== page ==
|Vol 35 No 2||
Anomalous solutions to simple wave equations
Neville H Fletcher
Designing idiophones with tuned overtones
K.A. Legge and J. Petrolito
Branched Ducts and The didjeriduo
Markus Schneider, John Smith and Joe Wolfe
Opinion evidence for practitioners
Acoustics Australia Information
Australian Acoustical Society Information
Vol. 35, No. 2 pp 41 - 43 (2007)
ABSTRACT: Standard fourth and sixth-order differential wave equations for beams and for pairs of fluid-couple plates are shown to give rise to apparently anomalous solutions describing waves that grow in amplitude in the direction of propagation and htus violate conservation of energy when the propagating medium is semi-infinite, despite the fact that the original equations conform to this principle. The second-order wave equation for a string does not have these problems, nor do they occur in the other cases if the propagating medium is finite in extent and has simple boundary conditions at both ends. This apparent paradox can be resolved by consideration of the group velocity, which is shown to be negative in the case of the anomalous waves, thus preventing them from propagating into the half-space of the medium.
Vol. 35, No. 2 pp 47 - 50 (2007)
ABSTRACT: The design of a musical instrument is normally the preserve of the specialist instrument maker using empirical techniques developed over centuries. The analysis of instruments and the sounds they produce is undertaken by mathematicians and scientists. Recent advances in computational power and numerical techniques have provided the opportunity for analysis of physically complex vibrating structures. Moreover, these same numerical techniques can also be used to design vibrating physical structures. In this paper, we consider the application of constrained optimisation to the design of tuned beams, plates and bells.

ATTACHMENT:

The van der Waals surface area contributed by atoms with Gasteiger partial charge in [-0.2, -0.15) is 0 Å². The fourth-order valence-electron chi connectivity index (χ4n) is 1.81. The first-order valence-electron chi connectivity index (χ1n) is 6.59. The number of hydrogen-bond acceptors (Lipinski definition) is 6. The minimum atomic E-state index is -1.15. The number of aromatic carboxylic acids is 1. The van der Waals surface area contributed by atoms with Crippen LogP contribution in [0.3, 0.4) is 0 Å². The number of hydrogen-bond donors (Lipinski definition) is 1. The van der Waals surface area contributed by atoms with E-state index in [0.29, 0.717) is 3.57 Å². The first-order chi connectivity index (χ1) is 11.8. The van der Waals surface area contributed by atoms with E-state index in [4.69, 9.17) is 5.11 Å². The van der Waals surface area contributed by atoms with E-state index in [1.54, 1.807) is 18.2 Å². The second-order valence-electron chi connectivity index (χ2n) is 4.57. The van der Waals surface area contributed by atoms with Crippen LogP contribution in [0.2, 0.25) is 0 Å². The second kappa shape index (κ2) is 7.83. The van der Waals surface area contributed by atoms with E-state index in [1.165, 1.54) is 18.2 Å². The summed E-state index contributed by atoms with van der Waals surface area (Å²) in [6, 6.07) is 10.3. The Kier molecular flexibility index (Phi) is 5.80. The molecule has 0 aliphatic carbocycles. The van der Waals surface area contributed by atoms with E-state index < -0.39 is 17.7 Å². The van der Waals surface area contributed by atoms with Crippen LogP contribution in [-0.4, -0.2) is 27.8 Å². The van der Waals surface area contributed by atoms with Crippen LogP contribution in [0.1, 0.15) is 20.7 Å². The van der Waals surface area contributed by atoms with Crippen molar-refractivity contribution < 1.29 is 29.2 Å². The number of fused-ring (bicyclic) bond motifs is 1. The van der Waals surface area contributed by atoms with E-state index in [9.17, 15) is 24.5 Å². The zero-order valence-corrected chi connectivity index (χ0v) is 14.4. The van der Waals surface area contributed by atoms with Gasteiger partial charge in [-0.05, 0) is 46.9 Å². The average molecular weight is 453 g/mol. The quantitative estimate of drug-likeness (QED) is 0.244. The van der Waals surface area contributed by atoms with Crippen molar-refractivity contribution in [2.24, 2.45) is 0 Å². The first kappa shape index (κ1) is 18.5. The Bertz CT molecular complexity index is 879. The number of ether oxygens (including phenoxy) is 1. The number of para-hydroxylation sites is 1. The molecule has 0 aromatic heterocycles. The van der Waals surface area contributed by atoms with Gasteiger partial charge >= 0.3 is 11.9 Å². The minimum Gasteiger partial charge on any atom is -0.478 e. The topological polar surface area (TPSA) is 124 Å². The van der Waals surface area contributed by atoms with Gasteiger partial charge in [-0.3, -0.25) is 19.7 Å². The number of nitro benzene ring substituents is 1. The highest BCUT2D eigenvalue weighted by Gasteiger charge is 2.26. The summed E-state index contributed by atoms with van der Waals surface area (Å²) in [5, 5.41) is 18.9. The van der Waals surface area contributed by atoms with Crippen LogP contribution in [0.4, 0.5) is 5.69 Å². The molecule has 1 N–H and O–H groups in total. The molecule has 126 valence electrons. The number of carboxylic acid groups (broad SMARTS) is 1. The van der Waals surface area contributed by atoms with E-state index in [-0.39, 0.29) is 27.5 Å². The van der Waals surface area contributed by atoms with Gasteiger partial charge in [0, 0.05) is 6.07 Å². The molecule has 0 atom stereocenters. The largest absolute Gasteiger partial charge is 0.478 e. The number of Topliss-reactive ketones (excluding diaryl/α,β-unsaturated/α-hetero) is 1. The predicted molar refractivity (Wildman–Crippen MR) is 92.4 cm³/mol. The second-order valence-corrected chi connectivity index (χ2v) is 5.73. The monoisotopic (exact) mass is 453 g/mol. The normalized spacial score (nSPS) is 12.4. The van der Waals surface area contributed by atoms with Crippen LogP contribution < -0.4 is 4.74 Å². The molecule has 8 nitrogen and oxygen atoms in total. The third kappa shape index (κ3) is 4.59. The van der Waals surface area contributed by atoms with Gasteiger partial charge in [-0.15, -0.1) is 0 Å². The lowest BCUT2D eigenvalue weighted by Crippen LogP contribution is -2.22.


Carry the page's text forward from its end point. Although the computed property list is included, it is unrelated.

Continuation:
Vol. 35, No. 2 pp 51 - 55 (2007)
ABSTRACT: Branched ducts can produce a range of resonances and antiresonances, which may be varied by changing the termination condition. One example of the use of such branching is the forked didjeridu or didjeriduo, an unusual instrument occasionally made when a forked section of a tree is suitably eaten by termites. A single player may select the mouthpiece, then produce changes in pitch and timbre, either by adjusting lip tension to select different bore resonances, or by using the heel of his hand to close the other mouthpiece. It is even possible for two players to play the same instrument simultaneously. Here we present detailed measurements of the acoustic input impedance of a forked didjeridu and employ numerical modelling to explain the major features. The modelling gives insights into the behaviour of branched ducts in general.
Vol. 35, No. 2 pp 56 - 57 (2007)
ABSTRACT: This paper discusses expert opinion in dispute resolution and comments on procedures in the Commonwealth and in New South Wales. It briefly reviews science, opinion evidence and admissibility and some differences between science and law.